After Years of Strength, Seattle Rent Positioning Takes a Dive
Apartment rents in Seattle have plunged in the past year, a stark contrast to the robust performance this market has seen over the course of the past decade.
Like other expensive gateway metros, Seattle has suffered a bigger-than-typical hit to its economy and apartment sector in the COVID-19 era. Thus, after a decade of ranking among the country’s premium performers, it’s now a laggard for both occupancy and rent change.
Effective asking rents were down 8% year-over-year in Seattle as of February. Among the nation’s largest apartment markets, only San Francisco, San Jose and New York registered deeper declines. While the U.S. overall also posted a setback, the national downturn was much more modest at 0.9%.
The past year’s decline was a stark contrast to the previously hearty rent growth performances in Seattle. Pricing here is up 46.5% since early 2010, rising notably faster than the 34% growth pace recorded across the nation as a whole.
While there’s no evidence that Seattle rent positioning will return to its previous solid performance, there are at least signs that the bloodletting has stemmed for now. February pricing inched up 0.1% from the figure seen in January, marking the first upward momentum – however modest – this market has seen since March 2020. In fact, after bottoming out in October, the monthly performance in Seattle has gotten incrementally better since.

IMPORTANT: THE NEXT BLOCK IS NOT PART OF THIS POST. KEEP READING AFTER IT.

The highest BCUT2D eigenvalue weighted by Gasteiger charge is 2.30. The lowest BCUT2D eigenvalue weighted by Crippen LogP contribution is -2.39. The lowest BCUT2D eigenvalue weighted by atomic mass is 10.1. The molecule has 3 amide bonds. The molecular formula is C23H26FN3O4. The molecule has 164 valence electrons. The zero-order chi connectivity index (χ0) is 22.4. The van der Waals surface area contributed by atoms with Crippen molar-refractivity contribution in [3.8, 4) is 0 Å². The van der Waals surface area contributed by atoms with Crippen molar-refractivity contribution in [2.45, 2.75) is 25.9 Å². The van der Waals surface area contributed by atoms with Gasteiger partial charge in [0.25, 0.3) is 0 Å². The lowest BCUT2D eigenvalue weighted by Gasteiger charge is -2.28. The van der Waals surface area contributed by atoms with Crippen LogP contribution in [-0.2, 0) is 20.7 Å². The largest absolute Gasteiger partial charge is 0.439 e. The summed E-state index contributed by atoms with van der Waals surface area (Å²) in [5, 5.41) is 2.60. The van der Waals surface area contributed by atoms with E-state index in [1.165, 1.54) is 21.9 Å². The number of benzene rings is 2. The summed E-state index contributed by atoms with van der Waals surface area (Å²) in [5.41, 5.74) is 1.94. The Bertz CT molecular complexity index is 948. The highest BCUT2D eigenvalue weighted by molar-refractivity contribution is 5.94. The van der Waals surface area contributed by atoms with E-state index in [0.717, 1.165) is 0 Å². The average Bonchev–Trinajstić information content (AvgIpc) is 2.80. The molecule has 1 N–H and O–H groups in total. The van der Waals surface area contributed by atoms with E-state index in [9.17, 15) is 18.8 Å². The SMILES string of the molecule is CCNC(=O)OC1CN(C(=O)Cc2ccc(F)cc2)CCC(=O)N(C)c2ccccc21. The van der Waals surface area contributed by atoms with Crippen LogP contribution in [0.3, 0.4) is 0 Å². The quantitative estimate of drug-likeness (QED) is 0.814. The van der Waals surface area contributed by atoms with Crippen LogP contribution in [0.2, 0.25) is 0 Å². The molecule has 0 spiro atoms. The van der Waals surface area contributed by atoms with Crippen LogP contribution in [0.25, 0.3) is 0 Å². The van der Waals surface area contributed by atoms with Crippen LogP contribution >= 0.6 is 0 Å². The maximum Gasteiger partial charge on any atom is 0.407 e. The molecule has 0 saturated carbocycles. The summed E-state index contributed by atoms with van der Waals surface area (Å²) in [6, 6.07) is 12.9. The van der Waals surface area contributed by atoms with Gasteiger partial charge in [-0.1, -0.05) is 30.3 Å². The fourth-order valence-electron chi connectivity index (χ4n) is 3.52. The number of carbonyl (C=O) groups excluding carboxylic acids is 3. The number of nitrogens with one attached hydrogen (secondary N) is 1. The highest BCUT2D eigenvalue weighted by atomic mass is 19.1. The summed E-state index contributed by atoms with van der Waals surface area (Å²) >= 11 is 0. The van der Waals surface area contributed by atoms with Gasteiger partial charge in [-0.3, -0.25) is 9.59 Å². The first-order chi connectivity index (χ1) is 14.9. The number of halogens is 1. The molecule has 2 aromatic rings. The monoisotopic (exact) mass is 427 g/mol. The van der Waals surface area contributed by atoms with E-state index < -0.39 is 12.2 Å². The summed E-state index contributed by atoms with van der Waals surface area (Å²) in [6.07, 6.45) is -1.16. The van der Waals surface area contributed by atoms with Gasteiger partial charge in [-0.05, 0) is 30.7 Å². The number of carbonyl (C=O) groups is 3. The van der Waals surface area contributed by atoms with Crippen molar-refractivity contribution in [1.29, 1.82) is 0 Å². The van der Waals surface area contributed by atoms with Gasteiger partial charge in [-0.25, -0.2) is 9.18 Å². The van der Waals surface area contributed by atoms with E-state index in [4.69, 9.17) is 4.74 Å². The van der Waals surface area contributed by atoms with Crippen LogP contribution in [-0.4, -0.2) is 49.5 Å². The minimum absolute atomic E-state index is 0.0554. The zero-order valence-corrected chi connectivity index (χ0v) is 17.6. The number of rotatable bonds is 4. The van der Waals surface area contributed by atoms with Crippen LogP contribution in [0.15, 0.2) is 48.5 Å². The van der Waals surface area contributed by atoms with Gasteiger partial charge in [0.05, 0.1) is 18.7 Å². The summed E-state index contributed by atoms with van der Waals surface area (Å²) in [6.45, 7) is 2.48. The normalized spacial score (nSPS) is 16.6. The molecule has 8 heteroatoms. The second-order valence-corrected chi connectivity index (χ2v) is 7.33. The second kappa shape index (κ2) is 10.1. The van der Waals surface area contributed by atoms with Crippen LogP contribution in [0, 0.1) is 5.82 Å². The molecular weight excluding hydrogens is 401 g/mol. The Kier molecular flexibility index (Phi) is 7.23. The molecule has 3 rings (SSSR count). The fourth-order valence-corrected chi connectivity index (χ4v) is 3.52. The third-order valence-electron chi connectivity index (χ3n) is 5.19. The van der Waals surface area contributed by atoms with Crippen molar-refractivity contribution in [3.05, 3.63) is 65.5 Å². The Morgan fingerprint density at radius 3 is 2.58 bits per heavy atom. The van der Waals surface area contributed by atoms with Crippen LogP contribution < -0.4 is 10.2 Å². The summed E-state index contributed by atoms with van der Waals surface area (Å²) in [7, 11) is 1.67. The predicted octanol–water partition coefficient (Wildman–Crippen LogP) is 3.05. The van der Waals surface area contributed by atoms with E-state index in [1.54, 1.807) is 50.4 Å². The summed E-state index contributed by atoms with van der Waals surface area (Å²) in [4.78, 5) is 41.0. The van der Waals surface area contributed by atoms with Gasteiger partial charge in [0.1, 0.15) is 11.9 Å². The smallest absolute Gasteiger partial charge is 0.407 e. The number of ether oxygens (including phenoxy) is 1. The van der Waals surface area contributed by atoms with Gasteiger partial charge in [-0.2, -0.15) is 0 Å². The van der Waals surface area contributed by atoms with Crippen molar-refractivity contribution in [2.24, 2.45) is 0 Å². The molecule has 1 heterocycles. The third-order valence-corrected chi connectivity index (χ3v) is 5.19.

Deep rent cuts have occurred over the past year in Seattle’s Class A and B product sectors. Effective asking rents are down roughly 9% to 10% in those large blocks of communities. The more affordable Class C product line has seen the best rent change results. While prices are down in that niche, the size of the loss 2.5% year-over-year, a much smaller decline than in the top and middle tiers of product.
Repeating the pattern seen in results for occupancy by submarket, metro Seattle’s big rent losses are in the urban core neighborhoods. Year-over-year, effective asking rents are down 17.7% in Downtown, roughly 15% in Capitol Hill and 13.6% in South Lake Union.
For more information on the Seattle apartment market, watch the webcast Up Close and Local: Seattle Market Update.